Rough Door And Window Openings - Remodeling - DIY Chatroom Home Improvement Forum


Go Back   DIY Chatroom Home Improvement Forum > Home Improvement > Remodeling

CLICK HERE AND JOIN OUR COMMUNITY TODAY...IT'S FREE!

Reply
 
Thread Tools Display Modes
Old 04-10-2010, 11:33 AM   #1
Newly Retired
 
tuchodi's Avatar
 
Join Date: Oct 2009
Location: Cariboo BC Canada
Posts: 119
Rewards Points: 75
Default

Rough Door and Window Openings


I am doing some reno's and will be installing new doors and windows where there have never been any before. What is the optimum rough opening both width and height that one should leave to allow for the best mounting and insulating. They will be installed on outside walls and also a couple of new inside doors.

Advertisement

tuchodi is offline   Reply With Quote
Old 04-10-2010, 01:32 PM   #2
Remodeling Contractor
 
Join Date: Dec 2008
Location: Sandy Hook, CT
Posts: 3,590
Rewards Points: 2,000
Default

Rough Door and Window Openings


windows 1" wider than window and 1/2" Higher. Be sure the jack studs holding the new header is perfectly level. Be sure the sill is perfectly level. Be sure openings are square.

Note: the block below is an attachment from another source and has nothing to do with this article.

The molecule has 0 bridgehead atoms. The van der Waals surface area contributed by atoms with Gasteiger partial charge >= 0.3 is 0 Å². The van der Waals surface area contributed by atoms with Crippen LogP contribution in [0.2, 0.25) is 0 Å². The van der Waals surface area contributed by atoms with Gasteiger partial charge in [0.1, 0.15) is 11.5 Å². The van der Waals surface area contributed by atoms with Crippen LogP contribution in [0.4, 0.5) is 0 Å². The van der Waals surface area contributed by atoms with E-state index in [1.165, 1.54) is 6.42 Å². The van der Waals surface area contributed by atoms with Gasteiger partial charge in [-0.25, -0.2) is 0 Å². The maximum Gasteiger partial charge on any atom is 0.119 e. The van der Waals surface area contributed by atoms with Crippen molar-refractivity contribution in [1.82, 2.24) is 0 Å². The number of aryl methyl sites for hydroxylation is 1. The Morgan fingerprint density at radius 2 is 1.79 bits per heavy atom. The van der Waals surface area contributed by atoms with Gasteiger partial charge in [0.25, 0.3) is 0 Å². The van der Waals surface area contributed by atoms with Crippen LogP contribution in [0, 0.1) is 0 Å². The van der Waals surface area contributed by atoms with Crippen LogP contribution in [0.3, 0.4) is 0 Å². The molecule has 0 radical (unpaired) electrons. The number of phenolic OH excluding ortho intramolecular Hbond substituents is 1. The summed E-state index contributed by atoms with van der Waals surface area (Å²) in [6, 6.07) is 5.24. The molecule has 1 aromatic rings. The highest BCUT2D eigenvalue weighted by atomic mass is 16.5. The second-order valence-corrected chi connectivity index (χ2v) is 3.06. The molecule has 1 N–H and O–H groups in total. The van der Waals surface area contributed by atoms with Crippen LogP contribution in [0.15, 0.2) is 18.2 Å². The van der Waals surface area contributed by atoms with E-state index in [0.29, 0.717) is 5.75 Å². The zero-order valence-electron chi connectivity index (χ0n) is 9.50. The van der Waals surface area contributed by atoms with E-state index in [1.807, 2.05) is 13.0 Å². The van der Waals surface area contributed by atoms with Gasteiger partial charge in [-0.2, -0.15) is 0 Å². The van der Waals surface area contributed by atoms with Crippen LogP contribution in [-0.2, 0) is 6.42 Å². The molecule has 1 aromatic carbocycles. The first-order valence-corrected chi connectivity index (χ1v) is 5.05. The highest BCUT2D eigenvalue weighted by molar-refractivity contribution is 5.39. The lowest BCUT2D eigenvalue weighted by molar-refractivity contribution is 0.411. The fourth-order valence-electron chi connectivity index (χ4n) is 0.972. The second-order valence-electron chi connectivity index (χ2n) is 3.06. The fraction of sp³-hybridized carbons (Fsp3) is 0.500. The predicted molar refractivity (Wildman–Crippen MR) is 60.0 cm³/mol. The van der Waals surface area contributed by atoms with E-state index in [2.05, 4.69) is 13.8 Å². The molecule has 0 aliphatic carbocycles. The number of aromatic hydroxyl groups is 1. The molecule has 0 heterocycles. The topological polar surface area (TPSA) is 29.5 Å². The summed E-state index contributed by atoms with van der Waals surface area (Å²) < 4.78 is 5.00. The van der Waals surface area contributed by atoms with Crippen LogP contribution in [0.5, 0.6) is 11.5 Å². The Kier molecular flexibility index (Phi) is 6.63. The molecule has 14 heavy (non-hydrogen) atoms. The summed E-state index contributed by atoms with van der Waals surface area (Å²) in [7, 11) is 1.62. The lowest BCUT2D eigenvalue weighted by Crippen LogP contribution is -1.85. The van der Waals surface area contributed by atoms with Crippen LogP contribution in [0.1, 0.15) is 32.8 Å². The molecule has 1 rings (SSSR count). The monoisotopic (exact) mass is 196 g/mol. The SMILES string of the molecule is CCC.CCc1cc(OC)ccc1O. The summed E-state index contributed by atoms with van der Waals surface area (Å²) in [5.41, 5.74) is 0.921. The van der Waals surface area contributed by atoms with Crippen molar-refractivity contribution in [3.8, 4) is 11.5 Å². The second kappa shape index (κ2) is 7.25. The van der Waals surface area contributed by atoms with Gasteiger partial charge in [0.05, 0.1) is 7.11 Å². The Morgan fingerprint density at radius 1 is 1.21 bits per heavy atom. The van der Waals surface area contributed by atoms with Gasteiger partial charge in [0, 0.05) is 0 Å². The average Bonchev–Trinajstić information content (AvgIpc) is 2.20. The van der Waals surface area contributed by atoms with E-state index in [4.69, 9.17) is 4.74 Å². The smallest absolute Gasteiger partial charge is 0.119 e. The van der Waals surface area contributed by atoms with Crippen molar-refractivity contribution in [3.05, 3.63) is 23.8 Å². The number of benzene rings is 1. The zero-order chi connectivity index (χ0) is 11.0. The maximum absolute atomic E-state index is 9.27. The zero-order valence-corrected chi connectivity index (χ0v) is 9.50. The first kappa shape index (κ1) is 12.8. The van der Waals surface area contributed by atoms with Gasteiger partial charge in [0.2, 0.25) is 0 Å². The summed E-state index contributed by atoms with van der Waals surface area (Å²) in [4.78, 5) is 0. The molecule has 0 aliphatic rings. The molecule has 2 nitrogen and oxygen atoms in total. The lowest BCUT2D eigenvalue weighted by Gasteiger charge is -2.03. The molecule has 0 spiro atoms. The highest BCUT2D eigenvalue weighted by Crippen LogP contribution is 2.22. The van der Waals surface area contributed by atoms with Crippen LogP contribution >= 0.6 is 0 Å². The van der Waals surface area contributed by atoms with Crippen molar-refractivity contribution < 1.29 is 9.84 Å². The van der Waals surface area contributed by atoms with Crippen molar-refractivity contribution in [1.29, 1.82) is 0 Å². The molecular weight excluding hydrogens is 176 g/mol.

For doors add 1 1/2" in width and 1" in height.

Advertisement

Bob Mariani is offline   Reply With Quote
Old 04-10-2010, 03:28 PM   #3
Member
 
jlhaslip's Avatar
 
Join Date: Dec 2009
Location: Canadian Rockies
Posts: 1,280
Rewards Points: 500
Default

Rough Door and Window Openings


Bob,
In the north here, window rough openings are made about 1 inch wider and taller than the actual window frame to allow for sufficient foam/insulation to be installed. On install, set the window margins tpo b e balanced. Often a 3/8 shim set is cut for the bottom to ensure a space for enough insulation.
Doors are 2 inches wider and 2 inches taller than the door slab size for interior doors. Exteriors are 'usually' the same, depending on the manufacturer. Some thresholds need a taller opening.